by Kamna Shastri
Even before companies started ordering their employees to work from home and Gov. Jay Inslee proclaimed a mandatory stay-at-home order, Seattle’s Chinatown-International District had already seen a decline in business after news of the COVID-19 outbreak in Wuhan began to make the rounds.
Since late January and early February, the neighborhood hub for Asian immigrant businesses and senior housing, has seen a decline in business revenue and foot traffic. The initial downturn followed a pattern of racist scapegoating that wrongly targeted Asians as responsible for the spread of COVID-19. Once mandatory stay-in-place orders came from the state, the neighborhood’s small businesses were battered. Some restaurants have had to close because they can’t afford staff, others like Jade Garden have moved to delivery and pick-up orders only.
A trifecta of neighborhood organizations – The Chinatown International District Business Improvement Area, Friends of Little Saigon, and Seattle Chinatown International District Preservation District Authority – have created a Relief Fund to help support local businesses. As of April 7, the relief fund has collected $150,000 in donations, a $100,000 of seed money from Vulcan Inc. On April 2, the fund announced its first call for applications for $1,500 grants for small restaurants and businesses.
Neighborhood organizations have always worked together, but the current public health crisis and its economic fallout have required everyone to be extra coordinated. International Community Health Services (ICHS) is offering a drive through COVID-19 testing on weekdays from 11am – 3pm. Many of the buildings west of I-5 (which splits the neighborhood in two) are senior housing and residents have had some issues with food insecurity.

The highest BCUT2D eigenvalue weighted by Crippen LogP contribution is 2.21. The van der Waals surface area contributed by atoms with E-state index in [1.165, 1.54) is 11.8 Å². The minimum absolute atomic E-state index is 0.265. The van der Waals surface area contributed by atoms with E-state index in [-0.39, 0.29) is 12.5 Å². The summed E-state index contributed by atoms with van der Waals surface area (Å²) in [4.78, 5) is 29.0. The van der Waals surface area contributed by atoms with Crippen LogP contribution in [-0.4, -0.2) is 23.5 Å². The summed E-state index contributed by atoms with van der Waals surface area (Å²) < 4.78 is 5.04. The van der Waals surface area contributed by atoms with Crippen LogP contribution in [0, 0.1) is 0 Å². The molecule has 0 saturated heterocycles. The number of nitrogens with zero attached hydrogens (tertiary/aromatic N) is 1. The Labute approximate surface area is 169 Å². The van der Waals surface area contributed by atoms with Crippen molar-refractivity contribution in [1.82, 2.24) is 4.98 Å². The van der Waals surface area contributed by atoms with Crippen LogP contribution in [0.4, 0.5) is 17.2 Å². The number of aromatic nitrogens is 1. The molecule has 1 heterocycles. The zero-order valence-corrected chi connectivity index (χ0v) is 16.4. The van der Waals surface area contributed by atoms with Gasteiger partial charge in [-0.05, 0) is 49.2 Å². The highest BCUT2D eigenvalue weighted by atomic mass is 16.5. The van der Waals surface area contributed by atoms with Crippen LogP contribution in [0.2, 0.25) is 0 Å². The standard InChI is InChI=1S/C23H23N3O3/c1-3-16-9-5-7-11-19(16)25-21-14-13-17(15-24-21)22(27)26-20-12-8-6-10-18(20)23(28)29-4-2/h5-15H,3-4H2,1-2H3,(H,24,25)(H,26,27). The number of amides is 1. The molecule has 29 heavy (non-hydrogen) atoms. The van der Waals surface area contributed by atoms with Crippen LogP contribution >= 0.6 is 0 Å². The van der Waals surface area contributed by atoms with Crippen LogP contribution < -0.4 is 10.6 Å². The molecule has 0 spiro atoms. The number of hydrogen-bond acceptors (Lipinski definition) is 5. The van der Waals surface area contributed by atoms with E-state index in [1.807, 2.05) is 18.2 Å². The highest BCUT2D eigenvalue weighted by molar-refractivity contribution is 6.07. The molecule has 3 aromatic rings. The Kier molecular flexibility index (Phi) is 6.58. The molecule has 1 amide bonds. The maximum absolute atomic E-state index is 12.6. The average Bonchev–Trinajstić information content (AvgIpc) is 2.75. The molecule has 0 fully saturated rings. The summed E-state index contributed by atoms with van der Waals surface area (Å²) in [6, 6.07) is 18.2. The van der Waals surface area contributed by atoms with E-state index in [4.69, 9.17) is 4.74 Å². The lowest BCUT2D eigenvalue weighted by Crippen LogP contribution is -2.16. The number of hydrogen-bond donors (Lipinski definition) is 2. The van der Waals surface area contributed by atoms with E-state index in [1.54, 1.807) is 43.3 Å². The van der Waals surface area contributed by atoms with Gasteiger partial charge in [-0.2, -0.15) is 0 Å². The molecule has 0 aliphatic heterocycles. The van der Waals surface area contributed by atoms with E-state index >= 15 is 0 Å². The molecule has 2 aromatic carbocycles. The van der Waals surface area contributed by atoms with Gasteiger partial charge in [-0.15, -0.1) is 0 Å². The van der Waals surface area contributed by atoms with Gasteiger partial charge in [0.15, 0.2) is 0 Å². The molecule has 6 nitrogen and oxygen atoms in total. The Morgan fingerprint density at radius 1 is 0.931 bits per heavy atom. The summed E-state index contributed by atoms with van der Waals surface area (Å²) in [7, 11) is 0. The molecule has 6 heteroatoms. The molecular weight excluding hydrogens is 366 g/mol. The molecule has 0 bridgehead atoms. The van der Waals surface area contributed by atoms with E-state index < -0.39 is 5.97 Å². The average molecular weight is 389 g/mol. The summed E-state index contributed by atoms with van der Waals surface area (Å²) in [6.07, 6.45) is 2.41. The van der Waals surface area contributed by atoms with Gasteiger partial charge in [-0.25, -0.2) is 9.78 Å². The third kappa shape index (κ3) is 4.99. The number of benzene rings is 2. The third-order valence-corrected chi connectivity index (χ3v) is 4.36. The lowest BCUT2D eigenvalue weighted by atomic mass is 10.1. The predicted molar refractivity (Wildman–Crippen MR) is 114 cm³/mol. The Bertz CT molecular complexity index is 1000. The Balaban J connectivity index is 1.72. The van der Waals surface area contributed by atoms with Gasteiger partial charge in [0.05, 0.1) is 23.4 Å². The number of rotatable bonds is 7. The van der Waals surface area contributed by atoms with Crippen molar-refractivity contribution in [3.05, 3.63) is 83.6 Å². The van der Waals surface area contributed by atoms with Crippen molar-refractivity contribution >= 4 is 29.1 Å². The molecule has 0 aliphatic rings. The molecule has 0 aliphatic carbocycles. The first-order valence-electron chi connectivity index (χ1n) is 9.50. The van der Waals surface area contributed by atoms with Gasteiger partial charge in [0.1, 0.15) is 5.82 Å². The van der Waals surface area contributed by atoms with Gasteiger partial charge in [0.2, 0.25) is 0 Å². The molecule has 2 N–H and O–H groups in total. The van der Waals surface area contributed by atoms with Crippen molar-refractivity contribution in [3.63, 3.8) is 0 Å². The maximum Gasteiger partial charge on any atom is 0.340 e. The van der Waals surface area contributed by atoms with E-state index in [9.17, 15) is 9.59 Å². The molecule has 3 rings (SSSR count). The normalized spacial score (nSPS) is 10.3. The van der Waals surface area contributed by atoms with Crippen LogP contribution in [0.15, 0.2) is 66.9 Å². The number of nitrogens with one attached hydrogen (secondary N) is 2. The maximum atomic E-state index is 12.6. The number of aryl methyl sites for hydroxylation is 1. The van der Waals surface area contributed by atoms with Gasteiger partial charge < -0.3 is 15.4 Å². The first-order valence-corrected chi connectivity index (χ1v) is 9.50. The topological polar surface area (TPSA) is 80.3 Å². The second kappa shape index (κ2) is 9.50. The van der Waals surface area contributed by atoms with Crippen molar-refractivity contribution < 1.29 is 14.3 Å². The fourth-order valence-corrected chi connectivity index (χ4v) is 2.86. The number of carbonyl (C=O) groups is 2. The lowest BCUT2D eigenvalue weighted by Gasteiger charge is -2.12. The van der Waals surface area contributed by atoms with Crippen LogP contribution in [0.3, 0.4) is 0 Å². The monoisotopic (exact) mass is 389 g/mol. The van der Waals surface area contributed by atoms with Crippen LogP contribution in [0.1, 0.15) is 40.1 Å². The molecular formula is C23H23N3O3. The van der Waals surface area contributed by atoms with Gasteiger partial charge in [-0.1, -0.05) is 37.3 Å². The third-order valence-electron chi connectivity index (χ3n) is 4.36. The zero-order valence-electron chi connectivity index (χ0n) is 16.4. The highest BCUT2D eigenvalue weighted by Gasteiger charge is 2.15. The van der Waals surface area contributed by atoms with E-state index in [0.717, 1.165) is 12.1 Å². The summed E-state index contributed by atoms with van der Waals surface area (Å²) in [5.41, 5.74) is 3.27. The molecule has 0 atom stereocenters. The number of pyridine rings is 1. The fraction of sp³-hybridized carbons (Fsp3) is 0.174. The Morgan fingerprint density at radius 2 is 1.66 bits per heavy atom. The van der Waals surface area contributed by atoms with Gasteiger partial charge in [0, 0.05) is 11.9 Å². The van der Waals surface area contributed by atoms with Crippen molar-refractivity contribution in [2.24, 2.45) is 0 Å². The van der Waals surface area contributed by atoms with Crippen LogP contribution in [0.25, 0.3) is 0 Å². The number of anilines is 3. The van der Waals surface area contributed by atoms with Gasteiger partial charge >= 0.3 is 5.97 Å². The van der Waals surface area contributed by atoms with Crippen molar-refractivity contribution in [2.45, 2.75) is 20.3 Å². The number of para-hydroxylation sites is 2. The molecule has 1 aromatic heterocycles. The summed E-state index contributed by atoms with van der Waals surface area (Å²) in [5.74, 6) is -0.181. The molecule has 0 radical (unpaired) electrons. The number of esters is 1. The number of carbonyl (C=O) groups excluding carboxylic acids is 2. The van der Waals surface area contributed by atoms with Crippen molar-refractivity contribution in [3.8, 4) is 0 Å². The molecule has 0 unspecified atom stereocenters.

InterIm Community Development Association has been delivering groceries to low-income residents and residents with limited English-speaking skills for the past few weeks. Deputy Director Tom Im says they plan to scale up delivery to 600-700 units this week.
SCIDpda’s Director of Community Initiatives, Jamie Lee says they are performing wellness checks with residents, calling to ask how residents are doing and whether they may need anything for their home.
The Chinese Information and Services Center has also been reaching out to its clients. Executive Director Michael Itti said in an email to the Emerald. “We are using technology to connect with families to support the learning needs of their children,” he said “And, we are responding to urgent requests for assistance regarding unemployment benefits, food, and healthcare access.”
Valerie Tran, Operations Director for Friends of Little Saigon says that when state or city policies and resources are introduced, follow-through and engaging with the community falls on neighborhood organizations. “There is an abundance of information coming out about public health, public safety. We want to make sure the information comes out in a way that is easy to understand,” she said. That makes being streamlined, communicative, and well-connected extremely crucial.